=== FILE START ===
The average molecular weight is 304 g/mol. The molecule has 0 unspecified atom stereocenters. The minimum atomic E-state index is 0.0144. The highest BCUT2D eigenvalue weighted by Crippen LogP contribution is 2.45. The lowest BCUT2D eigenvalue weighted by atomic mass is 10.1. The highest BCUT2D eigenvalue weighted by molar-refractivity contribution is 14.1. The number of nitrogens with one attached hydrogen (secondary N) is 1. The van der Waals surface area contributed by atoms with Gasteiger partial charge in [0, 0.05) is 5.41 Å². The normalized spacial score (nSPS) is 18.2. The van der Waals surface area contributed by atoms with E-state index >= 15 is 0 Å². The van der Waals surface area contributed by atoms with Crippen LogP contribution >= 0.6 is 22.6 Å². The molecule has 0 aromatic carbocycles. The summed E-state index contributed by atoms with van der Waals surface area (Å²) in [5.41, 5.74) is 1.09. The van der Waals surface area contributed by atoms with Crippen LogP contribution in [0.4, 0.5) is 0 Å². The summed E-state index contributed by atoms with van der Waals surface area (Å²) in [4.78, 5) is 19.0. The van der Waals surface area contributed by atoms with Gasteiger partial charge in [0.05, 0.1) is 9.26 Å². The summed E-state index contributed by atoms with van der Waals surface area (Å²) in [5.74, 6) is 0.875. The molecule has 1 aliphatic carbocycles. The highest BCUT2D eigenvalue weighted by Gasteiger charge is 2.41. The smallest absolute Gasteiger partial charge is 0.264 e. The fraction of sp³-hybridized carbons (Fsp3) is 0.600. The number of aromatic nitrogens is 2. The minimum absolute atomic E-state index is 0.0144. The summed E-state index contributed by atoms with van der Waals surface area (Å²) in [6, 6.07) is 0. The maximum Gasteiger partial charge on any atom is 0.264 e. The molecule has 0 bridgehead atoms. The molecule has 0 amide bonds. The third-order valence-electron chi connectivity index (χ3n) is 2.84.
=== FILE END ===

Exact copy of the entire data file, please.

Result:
The average molecular weight is 304 g/mol. The molecule has 0 unspecified atom stereocenters. The minimum atomic E-state index is 0.0144. The highest BCUT2D eigenvalue weighted by Crippen LogP contribution is 2.45. The lowest BCUT2D eigenvalue weighted by atomic mass is 10.1. The highest BCUT2D eigenvalue weighted by molar-refractivity contribution is 14.1. The number of nitrogens with one attached hydrogen (secondary N) is 1. The van der Waals surface area contributed by atoms with Gasteiger partial charge in [0, 0.05) is 5.41 Å². The normalized spacial score (nSPS) is 18.2. The van der Waals surface area contributed by atoms with E-state index >= 15 is 0 Å². The van der Waals surface area contributed by atoms with Crippen LogP contribution >= 0.6 is 22.6 Å². The molecule has 0 aromatic carbocycles. The summed E-state index contributed by atoms with van der Waals surface area (Å²) in [5.41, 5.74) is 1.09. The van der Waals surface area contributed by atoms with Crippen LogP contribution in [0.4, 0.5) is 0 Å². The summed E-state index contributed by atoms with van der Waals surface area (Å²) in [4.78, 5) is 19.0. The van der Waals surface area contributed by atoms with Gasteiger partial charge in [0.05, 0.1) is 9.26 Å². The summed E-state index contributed by atoms with van der Waals surface area (Å²) in [5.74, 6) is 0.875. The molecule has 1 aliphatic carbocycles. The highest BCUT2D eigenvalue weighted by Gasteiger charge is 2.41. The smallest absolute Gasteiger partial charge is 0.264 e. The fraction of sp³-hybridized carbons (Fsp3) is 0.600. The number of aromatic nitrogens is 2. The minimum absolute atomic E-state index is 0.0144. The summed E-state index contributed by atoms with van der Waals surface area (Å²) in [6, 6.07) is 0. The maximum Gasteiger partial charge on any atom is 0.264 e. The molecule has 0 bridgehead atoms. The molecule has 0 amide bonds. The third-order valence-electron chi connectivity index (χ3n) is 2.84.